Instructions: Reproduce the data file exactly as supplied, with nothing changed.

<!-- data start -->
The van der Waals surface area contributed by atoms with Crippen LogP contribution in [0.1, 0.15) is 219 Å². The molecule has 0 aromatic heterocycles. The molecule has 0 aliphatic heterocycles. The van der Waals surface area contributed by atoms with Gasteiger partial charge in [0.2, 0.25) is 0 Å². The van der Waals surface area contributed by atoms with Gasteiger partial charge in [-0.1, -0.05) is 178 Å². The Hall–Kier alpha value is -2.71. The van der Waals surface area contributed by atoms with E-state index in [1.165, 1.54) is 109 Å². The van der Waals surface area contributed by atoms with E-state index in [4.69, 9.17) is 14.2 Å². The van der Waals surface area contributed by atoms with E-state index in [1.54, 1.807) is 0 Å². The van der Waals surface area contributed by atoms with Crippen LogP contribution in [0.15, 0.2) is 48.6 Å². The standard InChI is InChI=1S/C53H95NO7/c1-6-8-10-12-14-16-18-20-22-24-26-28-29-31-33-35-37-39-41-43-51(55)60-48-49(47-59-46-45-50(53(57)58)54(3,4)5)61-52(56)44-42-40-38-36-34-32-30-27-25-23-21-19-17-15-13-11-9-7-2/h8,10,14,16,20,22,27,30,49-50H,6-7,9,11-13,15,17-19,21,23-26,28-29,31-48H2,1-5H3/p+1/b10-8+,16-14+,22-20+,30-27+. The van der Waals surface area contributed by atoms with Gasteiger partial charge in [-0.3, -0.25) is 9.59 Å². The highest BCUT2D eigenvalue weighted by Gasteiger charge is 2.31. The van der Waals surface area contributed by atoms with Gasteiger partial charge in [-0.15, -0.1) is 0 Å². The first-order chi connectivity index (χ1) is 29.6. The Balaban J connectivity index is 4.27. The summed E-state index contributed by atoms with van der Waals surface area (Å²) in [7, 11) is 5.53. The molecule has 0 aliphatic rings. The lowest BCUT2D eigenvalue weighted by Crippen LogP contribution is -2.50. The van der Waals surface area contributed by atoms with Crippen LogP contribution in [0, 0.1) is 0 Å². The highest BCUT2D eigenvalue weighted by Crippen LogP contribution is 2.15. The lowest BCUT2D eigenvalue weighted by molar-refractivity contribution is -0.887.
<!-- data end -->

The van der Waals surface area contributed by atoms with Crippen LogP contribution in [0.1, 0.15) is 219 Å². The molecule has 0 aromatic heterocycles. The molecule has 0 aliphatic heterocycles. The van der Waals surface area contributed by atoms with Gasteiger partial charge in [0.2, 0.25) is 0 Å². The van der Waals surface area contributed by atoms with Gasteiger partial charge in [-0.1, -0.05) is 178 Å². The Hall–Kier alpha value is -2.71. The van der Waals surface area contributed by atoms with E-state index in [1.165, 1.54) is 109 Å². The van der Waals surface area contributed by atoms with E-state index in [4.69, 9.17) is 14.2 Å². The van der Waals surface area contributed by atoms with E-state index in [1.54, 1.807) is 0 Å². The van der Waals surface area contributed by atoms with Crippen LogP contribution in [0.15, 0.2) is 48.6 Å². The standard InChI is InChI=1S/C53H95NO7/c1-6-8-10-12-14-16-18-20-22-24-26-28-29-31-33-35-37-39-41-43-51(55)60-48-49(47-59-46-45-50(53(57)58)54(3,4)5)61-52(56)44-42-40-38-36-34-32-30-27-25-23-21-19-17-15-13-11-9-7-2/h8,10,14,16,20,22,27,30,49-50H,6-7,9,11-13,15,17-19,21,23-26,28-29,31-48H2,1-5H3/p+1/b10-8+,16-14+,22-20+,30-27+. The van der Waals surface area contributed by atoms with Gasteiger partial charge in [-0.3, -0.25) is 9.59 Å². The highest BCUT2D eigenvalue weighted by Gasteiger charge is 2.31. The van der Waals surface area contributed by atoms with Gasteiger partial charge in [-0.15, -0.1) is 0 Å². The first-order chi connectivity index (χ1) is 29.6. The Balaban J connectivity index is 4.27. The summed E-state index contributed by atoms with van der Waals surface area (Å²) in [7, 11) is 5.53. The molecule has 0 aliphatic rings. The lowest BCUT2D eigenvalue weighted by Crippen LogP contribution is -2.50. The van der Waals surface area contributed by atoms with Crippen LogP contribution in [0, 0.1) is 0 Å². The highest BCUT2D eigenvalue weighted by Crippen LogP contribution is 2.15. The lowest BCUT2D eigenvalue weighted by molar-refractivity contribution is -0.887.